Calling it “disturbing,” Jefferson County’s health officer on Thursday joined in the chorus of public health experts nationwide denouncing a shift in guidance on coronavirus testing from the Centers for Disease Control and Prevention.
Dr. Tom Locke’s counterpart in Clallam County, however, downplayed the national effect of the change.
“I think it’s less dramatic than it’s coming across,” said Dr. Allison Unthank. “The wording is you don’t necessarily need to get tested if you’ve been in close contact with an infected person. It’s not like they’re saying don’t get tested; they’re just giving people some flexibility.”
Both health officers said that the Centers for Disease Control and Prevention (CDC) announcement will have no effect on testing on the North Olympic Peninsula or throughout the state.
Prior to the Monday shift, the CDC had advised health departments to test people who have been within 6 feet of an infected person for at least 15 minutes. Unthank said the change allows parts of the nation with inadequate testing capacity to use discretion in how those limited resources are used.
“However, in Washington state, we have plenty of capacity,” she said. “Because of that, we recommend people still get tested if they have been exposed to an infected person.”
Locke agreed that the shift is moot in Washington, not only because of the state’s capacity but also because state health officials have said they will proceed with the previous guidance.
Plus, he said, “no one thinks this is a good idea, because it seems to be discouraging testing and runs counter to the science of pandemic control.”
On Wednesday, the state Department of Health tweeted: “If you’re a close contact of a confirmed case, you need to get tested.”
On the same day, Gov. Jay Inslee tweeted that CDC’s new guidance “would cause WA to miss thousands of new cases and allow the virus to spread in our communities.”
Five of Jefferson County’s 12 cases over the past two weeks tested positive while already in quarantine because of their exposure to infected people, Locke said.
“That shows that our contact tracing is working,” he said. “When we identify them in quarantine, we can monitor them and treat them right away if they develop symptoms.”
Testing people based on exposure rather than their symptoms is key, Locke said, because an estimated 40 percent of cases are pre-symptomatic or asymptomatic, according to the CDC.
“This is how we contain transmission — by testing everyone who has been exposed,” he said.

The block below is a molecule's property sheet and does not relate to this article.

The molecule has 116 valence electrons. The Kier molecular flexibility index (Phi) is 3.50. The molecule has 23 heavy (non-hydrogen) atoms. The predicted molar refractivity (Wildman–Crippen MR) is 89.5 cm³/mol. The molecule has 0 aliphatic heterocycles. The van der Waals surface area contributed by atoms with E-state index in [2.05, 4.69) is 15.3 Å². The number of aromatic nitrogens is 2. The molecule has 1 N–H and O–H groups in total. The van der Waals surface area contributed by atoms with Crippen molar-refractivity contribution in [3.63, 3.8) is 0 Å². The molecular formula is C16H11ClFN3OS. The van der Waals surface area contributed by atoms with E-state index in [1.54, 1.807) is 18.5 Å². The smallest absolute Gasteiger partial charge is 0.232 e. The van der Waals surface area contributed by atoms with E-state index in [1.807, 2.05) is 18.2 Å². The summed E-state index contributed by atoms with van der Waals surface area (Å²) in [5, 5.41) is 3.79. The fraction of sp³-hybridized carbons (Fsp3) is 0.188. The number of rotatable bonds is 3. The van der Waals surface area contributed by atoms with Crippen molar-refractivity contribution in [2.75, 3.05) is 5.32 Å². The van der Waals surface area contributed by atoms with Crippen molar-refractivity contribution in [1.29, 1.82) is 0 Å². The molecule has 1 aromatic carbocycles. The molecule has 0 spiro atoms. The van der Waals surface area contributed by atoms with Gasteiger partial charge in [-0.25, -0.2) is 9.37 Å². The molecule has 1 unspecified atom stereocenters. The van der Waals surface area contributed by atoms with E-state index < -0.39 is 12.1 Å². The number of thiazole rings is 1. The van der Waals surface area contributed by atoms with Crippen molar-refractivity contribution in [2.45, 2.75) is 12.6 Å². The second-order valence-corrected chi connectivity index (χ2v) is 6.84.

On Thursday, Clallam County reported three new cases for a total of 206 since March, while Jefferson County reported no new cases for a total of 69 since March.
Unthank said the new cases are linked to an outbreak at a Port Angeles bar earlier this month.
“We’re still seeing the fallout from that,” she said.
Clallam County has a rate of 87 cases per 100,000 population for the two-week period beginning Aug. 11 and ending Monday. Jefferson County’s rate stood at 37.6 per 100,000 population.
Locke said that rate will be recalculated Monday for the period starting Aug. 16 and ending Saturday. He said he expects the rate to fall because only two new cases have been confirmed this week.
While Jefferson County is monitoring just more than 40 people who were exposed to recent cases and has 10 people doing contact tracing, Clallam County is monitoring more than 300 quarantined people — down from more than 400 — and has 38 people doing contact tracing, 30 of whom are volunteers.
Unthank stressed that testing is free for anyone who has been exposed or thinks they have symptoms, regardless of their citizenship status.
Those who suspect they have been exposed should call the county’s Department of Health and Human Services at 360-417-2274, Unthank said.
Those with general questions about COVID-19 in Clallam County should call the Emergency Operations Center at 360-417-2430.
Jefferson Healthcare in Port Townsend has had a drive-through testing clinic since this spring. To make an appointment, call 360-344-3094.
Both health departments post information on their county websites.
Jefferson County reporter Nicholas Johnson can be reached by email at [email protected]